There were similar decisive innovations in politics, culture and social organization.Political democracy first began to become a general feature of European life during this period, even though it encountered failure, frustration or suppression in most countries. In society, this also produced the beginning of the era of the masses, with the introduction of mass culture and mass politics. The origins of artistic «modernism» are usually found in the mid-nineteenth century, no doubt correctly, but modernism only became a common style after the fin-de-siècle. Mass publicity and the arts of mass propaganda were introduced about the same time.
The radical and revolutionary modern political and social ideologies had been developing since the second half of the eighteenth century, but only began to become genuine mass movements in the first era of classical modernity, producing intense conflict, revolution, civil war and novel new radical dictatorships. No new ideologies have been introduced since that time, with the exception of post-modern, post-Marxist Political Correctness, which only crystallized in the late twentieth century, though it has subsequently tended to become the dominant new ideology.
The convergence of so many new ideas, influences and pressures during the era of classical modernity was inevitably profoundly destabilizing—more so, in fact, than any other set of social and cultural conditions than had ever before existed in the history of humanity. The capacity for conflict became very great, giving rise to a unique era of strife and conflict, which in parts of Europe became the era of revolutionary civil war.
A significant feature of the era was its profound unrest and expectation of rapid new change. For many this was initially accompanied by a great sense of optimism, of rapid and drastic transformation for the better, with a higher standard of living and novel diversions that seemed limitless. For others the political, social and international changes of the era of world war, and finally of unprecedented economic depression, generated pessimism, foreboding and fear.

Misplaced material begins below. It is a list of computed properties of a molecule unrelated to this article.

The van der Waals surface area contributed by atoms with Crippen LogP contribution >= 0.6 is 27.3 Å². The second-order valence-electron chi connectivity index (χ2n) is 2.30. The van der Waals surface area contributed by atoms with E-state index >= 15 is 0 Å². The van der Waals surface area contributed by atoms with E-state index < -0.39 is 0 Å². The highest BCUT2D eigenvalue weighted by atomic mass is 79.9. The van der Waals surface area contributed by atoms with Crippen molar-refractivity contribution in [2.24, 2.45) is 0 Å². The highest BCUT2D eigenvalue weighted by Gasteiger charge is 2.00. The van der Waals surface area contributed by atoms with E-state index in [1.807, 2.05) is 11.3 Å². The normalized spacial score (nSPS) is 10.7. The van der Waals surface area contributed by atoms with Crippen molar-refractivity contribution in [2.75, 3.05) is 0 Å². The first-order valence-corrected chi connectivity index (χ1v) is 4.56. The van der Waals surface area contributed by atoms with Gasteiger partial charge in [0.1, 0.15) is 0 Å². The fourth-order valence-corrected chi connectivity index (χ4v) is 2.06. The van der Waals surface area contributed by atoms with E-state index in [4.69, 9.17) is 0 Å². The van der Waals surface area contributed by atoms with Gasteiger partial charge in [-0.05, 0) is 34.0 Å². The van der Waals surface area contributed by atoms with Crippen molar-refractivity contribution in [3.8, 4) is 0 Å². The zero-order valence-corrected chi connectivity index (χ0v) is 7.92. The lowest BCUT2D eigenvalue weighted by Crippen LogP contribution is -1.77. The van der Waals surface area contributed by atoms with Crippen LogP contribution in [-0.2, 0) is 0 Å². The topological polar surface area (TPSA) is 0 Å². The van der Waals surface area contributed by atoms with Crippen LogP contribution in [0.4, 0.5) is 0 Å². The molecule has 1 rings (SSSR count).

The sense of a great mutation was very common, not merely of the ending of the old era, but the ending of all traditional era. The era was marked by an increasing mood of the apocalyptic among cultural elites and political elites. The apocalyptic mood was strongest among Russian cultural elites before 1914, among German cultural elites after 1918. The positive reverse of apocalyptic foreboding was the rise of millenarian expectation, found among some cultural elites and especially among the revolutionary movements. The convergence of all these influences and tendencies, when with an unprecedented level of international conflict in the overlapping era of world wars, produced unprecedented destabilization, internal strife and demands for radical change.
- Axial Age